Know About Claude Cahun’s Mother Mary-Antoinette Courbebaisse

Mary-Antoinette Courbebaisse is the mother of Claude Cahun, a French legendry surrealist photographer, sculptor, and writer. She is a ground-breaking artist better known for her works as a writer and a self-portraitist. She was ahead of time, as her works expressed gender fluidity even when the term was coined. Her works focused on gender identity and idiosyncratic depiction of women and social activism which continues to inspire artists to date.

Her notable work includes writing, photography, tableaux, and theatre, comprising elements of Surrealism. She was a resistance worker and propagandist for France during World War II.

Her major writing work includes Heroines (1925) which showcased the contemporary image of women with the portrait of female fairy tale characters. She published Aveux non-avenus, an essay book with photomontages in 1930.

More About Mary-Antoinette Courbebaisse

Full Name: Mary-Antoinette Courbebaisse
Stage Name: Mary-Antoinette Courbebaisse
Gender: Female
Birthday: Not Known
Place Of Origin: U.S.
Age: Not Known
Nationality: American
Sexual orientation:  Straight
Marital status: Married 
Spouse: Not Known
Profession: Not Known
Parents: Not Known
Grandparents: Not Known

Mary-Antoinette Courbebaisse’s Family Background

Mary’s daughter Claude was born Lucy Renee Mathilde Schwob on 25 October 1894 in Nantes, France in a middle-class Jewish family. Her uncle Marcel Schwob was an Avant-garde writer and her great-uncle David Léon Cahun was an Orientalist. Due to mental illness, Mary was sent to a mental rehabilitation center when her daughter Claude was just 4 years old. Thereafter Claude was raised by her grandmother, Mathilde.

After the rise of antisemitism in France, Claude was made to take a private school in Surrey. After graduating from the University of Paris, Sorbonne, in 1912 she began making photographic self-portraits at the age of 18. She changed her name to Claude Chun and settled in Paris with his partner Suzanne Malherbe (renamed Marcel Moore). Both worked together on many sculptures, books, novels, photomontages, college, etc. She died on 8 December 1954, in Jersey, France.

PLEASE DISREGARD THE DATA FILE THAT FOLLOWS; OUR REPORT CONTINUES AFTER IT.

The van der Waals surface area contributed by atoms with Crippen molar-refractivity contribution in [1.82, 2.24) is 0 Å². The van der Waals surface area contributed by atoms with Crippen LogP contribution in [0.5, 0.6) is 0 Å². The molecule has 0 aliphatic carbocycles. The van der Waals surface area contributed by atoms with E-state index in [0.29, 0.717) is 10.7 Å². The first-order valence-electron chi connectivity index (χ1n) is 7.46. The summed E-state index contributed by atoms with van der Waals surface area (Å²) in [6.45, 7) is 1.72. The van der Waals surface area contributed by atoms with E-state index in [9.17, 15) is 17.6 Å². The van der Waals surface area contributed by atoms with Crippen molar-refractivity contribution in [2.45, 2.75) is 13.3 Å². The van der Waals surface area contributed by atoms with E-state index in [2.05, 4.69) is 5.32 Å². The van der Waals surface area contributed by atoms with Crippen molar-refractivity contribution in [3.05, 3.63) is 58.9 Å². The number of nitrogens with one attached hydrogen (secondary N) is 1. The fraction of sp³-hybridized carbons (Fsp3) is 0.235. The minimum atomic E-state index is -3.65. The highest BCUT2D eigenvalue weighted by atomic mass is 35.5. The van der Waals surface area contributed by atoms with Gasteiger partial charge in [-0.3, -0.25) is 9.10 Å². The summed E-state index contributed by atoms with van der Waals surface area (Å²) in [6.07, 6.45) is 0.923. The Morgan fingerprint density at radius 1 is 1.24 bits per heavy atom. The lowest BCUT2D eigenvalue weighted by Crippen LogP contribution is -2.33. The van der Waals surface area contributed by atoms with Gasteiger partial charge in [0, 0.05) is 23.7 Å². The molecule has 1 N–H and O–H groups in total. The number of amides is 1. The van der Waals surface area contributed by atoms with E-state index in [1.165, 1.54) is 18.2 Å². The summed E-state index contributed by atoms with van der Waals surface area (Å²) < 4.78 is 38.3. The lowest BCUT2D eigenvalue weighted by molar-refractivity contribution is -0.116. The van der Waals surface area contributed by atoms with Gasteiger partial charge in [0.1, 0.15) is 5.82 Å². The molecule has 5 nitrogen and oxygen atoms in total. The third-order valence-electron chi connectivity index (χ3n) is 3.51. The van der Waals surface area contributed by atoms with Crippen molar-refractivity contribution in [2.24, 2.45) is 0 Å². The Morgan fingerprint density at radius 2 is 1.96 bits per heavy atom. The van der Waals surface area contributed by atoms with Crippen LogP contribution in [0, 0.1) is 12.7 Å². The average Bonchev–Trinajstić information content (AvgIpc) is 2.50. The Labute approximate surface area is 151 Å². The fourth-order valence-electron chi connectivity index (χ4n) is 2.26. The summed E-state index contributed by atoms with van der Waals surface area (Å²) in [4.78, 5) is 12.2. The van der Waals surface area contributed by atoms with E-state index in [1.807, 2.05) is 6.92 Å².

Mary-Antoinette Courbebaisse’s Career 

After settling in Paris with her lifelong partner Marcel Moore, she began to associate with artists involved in surrealist art. She became a member of the Association des Écrivains et Artistes Révolutionnaires in 1932. She coordinated with André Breton and René Crevel. Her photographs were showcased in the London surrealist exhibition of Sheila Legge in 1936, which  was published in several newspapers and books. Claude’s short polemic essay Les Paris sont Ouverts was published in 1934. She  created anti-german/nazi propaganda materials, such as fliers, and snippets. She collaborated with American visual artist, Man Ray, who contributed to the Surreal movement. She was also a founding member of the left-wing anti-fascist group Contre Attaque alongside André Breton and Georges Bataille. Claude and Moore were caught by the Nazi army and sentenced to death. But they escaped the prison when Jersey was liberated in 1945. 

Mary-Antoinette Courbebaisse’s Family Net Worth 

Mary was sent to the psychiatric facility, as such there is no information about her wealth. Although Mary’s daughter created portraits for herself and did not want to come in limelight, today her works are considered to be antique pieces of art in the contemporary world. Her self-portraits, paintings, and writings amount to more than $1 million as of today. The collection of her writing published in 2002 was compiled and edited by François Leperlier. A street in Paris was named after Claude and Moore in their honor.